We also avoid contentions, for “the servant of God must not strive” about food any more than about anything else. The work of the gospel teacher is simply to set forth truth in all its fullness before people, “whether they will hear, or whether they will forbear,” and leave them to do as they please with it. His responsibility ceases with the faithful delivery of his message. So far are we from “commanding to abstain from meats which God has created to be received,” that we do not presume to command anybody to abstain from that which God has not created to be received. The Lord is our judge, and He is our Lawgiver, and for man to command, after God has commanded, is absurd presumption. God has shown us what is good, and has exhorted us to “eat that which is good;” and we are content with simply declaring His Word. We have no controversy with any.ARSH July 24, 1900, page 467.8

    Our correspondent says further, in relating his experience: “I do not drink tea; coffee I may drink once in a year or longer, cocoa no oftener as a rule. I often long for coffee, but very seldom take it, as stated, as I detest stimulants, after the inner man, as I believe they somewhat dull the conception of glorious truths.”ARSH July 24, 1900, page 467.9

    That is exactly what they do. But the statement, “I often long for coffee,” shows that our correspondent has not yet come to the Gospel basis of health reform. Healthful living is embraced in the Gospel, and a man’s Christian life is his whole life, including every act, which, whether it be eating or drinking, or anything else, is to be to the glory of God. But the Christian life is not a penance; it is not a continual longing for forbidden things. The Christian does everything that he has a mind to do, yet he does nothing that is contrary to truth and purity, because he has the mind of the Spirit. When God saves us wholly from the guilt of sin, He saves us from the love of it, so that our heart and our flesh cry out for God, and not for anything that will dull our sense of His presence. In Christ is all fullness, and those who dwell with Him in the heavenly places are “abundantly satisfied” with the fatness of the house of God, drinking continually of the river of His pleasures.ARSH July 24, 1900, page 467.10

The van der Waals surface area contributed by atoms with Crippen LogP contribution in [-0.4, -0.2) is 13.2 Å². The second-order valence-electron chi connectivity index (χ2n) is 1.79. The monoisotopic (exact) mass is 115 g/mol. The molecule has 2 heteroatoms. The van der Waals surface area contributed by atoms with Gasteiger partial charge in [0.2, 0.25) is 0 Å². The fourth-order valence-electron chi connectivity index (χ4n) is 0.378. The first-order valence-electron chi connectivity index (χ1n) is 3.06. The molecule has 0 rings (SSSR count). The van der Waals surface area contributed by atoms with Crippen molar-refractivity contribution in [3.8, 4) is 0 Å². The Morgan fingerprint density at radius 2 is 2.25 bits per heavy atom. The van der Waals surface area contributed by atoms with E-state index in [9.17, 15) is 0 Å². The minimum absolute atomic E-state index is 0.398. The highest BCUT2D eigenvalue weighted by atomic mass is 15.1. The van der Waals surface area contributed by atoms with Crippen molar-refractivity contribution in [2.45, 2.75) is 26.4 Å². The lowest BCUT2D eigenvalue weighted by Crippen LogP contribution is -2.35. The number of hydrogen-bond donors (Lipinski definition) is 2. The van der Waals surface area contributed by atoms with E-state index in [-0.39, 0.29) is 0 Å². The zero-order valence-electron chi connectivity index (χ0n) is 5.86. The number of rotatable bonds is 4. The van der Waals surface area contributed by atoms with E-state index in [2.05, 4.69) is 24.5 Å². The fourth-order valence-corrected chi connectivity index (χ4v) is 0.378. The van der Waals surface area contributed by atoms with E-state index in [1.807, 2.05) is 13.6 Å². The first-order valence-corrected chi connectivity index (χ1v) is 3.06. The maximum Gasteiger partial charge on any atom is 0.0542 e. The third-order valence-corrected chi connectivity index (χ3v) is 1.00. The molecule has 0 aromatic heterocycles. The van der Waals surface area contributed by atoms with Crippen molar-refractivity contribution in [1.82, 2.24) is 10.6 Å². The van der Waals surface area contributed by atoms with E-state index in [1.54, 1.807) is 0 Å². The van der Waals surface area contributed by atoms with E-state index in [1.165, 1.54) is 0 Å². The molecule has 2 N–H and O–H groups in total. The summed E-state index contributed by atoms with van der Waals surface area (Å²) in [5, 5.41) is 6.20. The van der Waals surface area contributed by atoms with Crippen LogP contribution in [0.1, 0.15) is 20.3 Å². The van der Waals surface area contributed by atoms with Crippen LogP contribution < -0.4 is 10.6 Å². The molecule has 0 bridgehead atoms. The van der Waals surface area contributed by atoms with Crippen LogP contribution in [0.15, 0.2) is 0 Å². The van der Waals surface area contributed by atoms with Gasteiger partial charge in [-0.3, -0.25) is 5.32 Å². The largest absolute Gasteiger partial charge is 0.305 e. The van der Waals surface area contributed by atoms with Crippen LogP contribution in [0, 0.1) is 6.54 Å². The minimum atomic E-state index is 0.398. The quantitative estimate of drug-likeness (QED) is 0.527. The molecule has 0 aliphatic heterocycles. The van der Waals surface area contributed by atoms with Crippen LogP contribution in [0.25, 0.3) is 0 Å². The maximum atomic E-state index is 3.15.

The true health reform which we advocate, which consists simply in taking into the system nothing except the pure life of the Lord, can no more be a burden than Christ’s life is. The gospel frees us from every yoke of bondage. The last thing in the world that we should think of doing, would be to deprive any person of any real pleasure or enjoyment. On the contrary, we hold out to people a way of life which is full of the joy of the Lord-one continual joy. To be continually longing for something, and to be fighting against that longing, is torture, and the Lord does not call men to the rack. He teaches us what is good, and then puts into our heart such a desire for the good that there is no room for longings after forbidden things. From personal experience in every wrong way of living, and also in recognizing and accepting only the life of the Lord, we can testify that the pleasure derived from the very eating of proper, God-given food, together with the freedom from any anticipation of evil results, the perfect health enjoyed, and the sense of cleanness, and the higher appreciation of spiritual things, are beyond all expression. The soul that has been in the bondage of corruption, cannot, when once freed, easily be brought to long for its old chains.ARSH July 24, 1900, page 467.11